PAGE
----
sparse accompaniment and usually only a basso continuo instrument accompanied recitative
particular theater’s producer. Responsible for selecting performers, works, making profits.
famous opera singer
“first lady,” soprano who sings the leading female role
male singer castrated during boyhood to preserve the soprano or alto vocal register
upside-down, values/morals, indulgence, anonymity. Carnival season is a dramatic characteristic of Venetian opera.
method for writing instrumental accompaniment. Notated bass line (figured bass) written with numeric figures that indicate chords and harmonies. Usually performed by harpischord and 1 low chord instrument.
a numeral above or below the bass not indicating the chord required.
A type of entertainment that combined vocal and instrumental music with poetry and dance
ground bass aria
repeated idea that decends along the chromatic scale, always symbolic of gried in baroque music
multi-movement, dramatic vocal genre with a text based on religious or other serious theme.
Develops in baroque period.
Vernacular language (about religion but vernacular so between sacred & secular)
Opera without scenery
involves solo singers, chorus, & orchestra
da copa aria
a ternary, or A-B-A, form that brings back the first section of the section at the end with embellishment by the soloist.
a work with one or more solo vocalist with instrumental accompaniment - secular or sacred themes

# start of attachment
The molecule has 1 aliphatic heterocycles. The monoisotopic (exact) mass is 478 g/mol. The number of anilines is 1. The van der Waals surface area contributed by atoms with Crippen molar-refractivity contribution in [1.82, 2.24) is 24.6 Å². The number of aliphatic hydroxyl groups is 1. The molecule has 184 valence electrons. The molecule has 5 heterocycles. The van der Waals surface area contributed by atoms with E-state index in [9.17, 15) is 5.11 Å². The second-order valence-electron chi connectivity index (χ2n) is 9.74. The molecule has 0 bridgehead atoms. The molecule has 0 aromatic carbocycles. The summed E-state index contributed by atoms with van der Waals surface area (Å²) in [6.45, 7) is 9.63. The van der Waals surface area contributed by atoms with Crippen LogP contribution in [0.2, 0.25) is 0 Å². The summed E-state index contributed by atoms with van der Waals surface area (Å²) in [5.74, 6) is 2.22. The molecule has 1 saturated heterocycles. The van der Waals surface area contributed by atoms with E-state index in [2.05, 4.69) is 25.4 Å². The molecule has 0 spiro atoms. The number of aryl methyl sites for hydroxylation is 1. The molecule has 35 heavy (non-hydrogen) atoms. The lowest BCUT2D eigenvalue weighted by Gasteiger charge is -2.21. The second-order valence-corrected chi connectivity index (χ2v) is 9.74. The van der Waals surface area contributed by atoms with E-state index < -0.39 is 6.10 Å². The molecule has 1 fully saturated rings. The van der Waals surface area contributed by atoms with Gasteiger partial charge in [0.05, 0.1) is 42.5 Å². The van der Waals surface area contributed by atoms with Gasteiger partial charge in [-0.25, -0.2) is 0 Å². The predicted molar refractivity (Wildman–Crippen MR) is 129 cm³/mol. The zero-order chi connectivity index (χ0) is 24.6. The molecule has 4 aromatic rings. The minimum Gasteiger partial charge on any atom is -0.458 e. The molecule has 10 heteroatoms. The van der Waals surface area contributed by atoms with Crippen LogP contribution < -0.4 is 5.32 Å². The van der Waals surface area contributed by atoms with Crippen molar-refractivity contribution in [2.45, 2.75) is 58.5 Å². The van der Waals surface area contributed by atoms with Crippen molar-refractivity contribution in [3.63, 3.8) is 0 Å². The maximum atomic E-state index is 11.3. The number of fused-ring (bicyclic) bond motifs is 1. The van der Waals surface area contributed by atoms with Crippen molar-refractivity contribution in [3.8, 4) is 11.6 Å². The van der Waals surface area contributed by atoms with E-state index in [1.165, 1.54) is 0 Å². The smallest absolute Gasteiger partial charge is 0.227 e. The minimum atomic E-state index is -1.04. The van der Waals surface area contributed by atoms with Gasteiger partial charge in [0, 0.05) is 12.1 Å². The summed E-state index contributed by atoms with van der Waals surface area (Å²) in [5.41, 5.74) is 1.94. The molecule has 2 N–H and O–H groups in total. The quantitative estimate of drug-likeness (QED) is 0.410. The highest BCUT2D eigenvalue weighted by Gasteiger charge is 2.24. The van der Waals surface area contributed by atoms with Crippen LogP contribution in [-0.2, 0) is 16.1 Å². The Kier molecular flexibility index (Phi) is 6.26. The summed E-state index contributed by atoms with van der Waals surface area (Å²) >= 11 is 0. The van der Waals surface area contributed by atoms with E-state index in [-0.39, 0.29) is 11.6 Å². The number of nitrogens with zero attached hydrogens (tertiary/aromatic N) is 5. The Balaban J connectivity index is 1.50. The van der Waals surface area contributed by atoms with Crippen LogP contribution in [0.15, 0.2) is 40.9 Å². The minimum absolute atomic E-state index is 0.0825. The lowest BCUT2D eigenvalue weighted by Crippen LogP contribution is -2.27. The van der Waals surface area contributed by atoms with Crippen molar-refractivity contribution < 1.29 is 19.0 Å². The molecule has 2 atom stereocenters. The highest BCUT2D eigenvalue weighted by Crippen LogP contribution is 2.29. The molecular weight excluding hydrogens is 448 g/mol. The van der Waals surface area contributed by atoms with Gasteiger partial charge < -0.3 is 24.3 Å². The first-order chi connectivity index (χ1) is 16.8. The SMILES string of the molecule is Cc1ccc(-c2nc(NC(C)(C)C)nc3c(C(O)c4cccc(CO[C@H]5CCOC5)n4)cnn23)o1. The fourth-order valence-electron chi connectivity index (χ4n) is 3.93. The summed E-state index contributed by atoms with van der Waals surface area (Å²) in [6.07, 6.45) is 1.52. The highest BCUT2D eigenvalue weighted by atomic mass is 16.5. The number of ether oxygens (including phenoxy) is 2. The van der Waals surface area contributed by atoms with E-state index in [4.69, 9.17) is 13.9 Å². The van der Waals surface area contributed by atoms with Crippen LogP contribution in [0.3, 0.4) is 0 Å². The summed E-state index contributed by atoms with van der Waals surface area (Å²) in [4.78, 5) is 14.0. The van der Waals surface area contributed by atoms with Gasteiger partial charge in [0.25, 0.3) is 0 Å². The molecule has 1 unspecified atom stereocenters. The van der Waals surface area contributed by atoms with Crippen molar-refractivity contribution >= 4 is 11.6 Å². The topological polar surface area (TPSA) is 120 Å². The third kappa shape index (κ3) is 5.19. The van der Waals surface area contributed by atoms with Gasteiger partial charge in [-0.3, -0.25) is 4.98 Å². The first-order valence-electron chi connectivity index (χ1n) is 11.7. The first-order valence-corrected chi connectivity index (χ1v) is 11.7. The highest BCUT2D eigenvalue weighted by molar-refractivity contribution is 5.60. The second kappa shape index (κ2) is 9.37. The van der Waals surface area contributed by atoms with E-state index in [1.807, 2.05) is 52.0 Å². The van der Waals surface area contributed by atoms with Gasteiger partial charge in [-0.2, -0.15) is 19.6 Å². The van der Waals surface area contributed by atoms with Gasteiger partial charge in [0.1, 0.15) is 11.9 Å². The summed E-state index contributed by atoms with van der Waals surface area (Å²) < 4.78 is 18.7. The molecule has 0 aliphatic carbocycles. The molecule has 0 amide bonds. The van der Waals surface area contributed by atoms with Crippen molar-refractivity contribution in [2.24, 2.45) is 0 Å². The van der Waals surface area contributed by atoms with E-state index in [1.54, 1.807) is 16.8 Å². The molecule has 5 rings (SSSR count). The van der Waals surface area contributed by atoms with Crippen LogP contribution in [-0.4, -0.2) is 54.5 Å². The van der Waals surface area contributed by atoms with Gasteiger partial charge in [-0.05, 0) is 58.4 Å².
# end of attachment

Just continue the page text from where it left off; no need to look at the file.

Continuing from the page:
develops in Baroque period
lutheran hymn tune - contatas often use chorales in there songs
single solo instrument set against orchestra. 3 movements: fast slow fast
group of solo instruments set against the orchestra
concerto involving a group of soloists
concierto involving the entire orchestra
Each line of a poem is printed above a certain passage in the score; the music at the point mirrors geographically the action described.
repeating theme in full orchestra (ritornello/refrain) in full orchestra vs. contrasting, varying episodes with soloist
multi-movement work consisting of a series of contrasting dance movements, all in the same key
Differentiated through characteristic meter, form, and tempo Types:
Allemande - German, moderate tempo, duple meter
Courante - French, faster, triple meter
Sarabande - Spanish, slow, triple meter
Minuet - french, moderate tempo, triple meter
Gigue - English, fastest, compound meter
early baroque keyboard instrument, strings are pluck by quills, instead of struck
wind instrument by mechanical means (2+ keyboards and pedals)
instrumental work preceding a larger work
virtuoso composition(organ or harpsichord) free and rhapsodic style, in baroque, served as intro to fugue
short baroque organ piece, a traditional chorale melody is embellished
combining in a texture; two or more melodic lines
polyphonic form popular in the Baroque era where one or more themes are developed by imitative counterpoint
main idea or theme of the work
second entry of the subject in a fugue, usually pitched a fourth below or a fifth above the original subject
opening section, (in fugue- voices enter in turn w subject)(in sonata-allegro- major thematic material is stated)
interlude section in baroque fugue serves as area of relaxation between statements of the subject.
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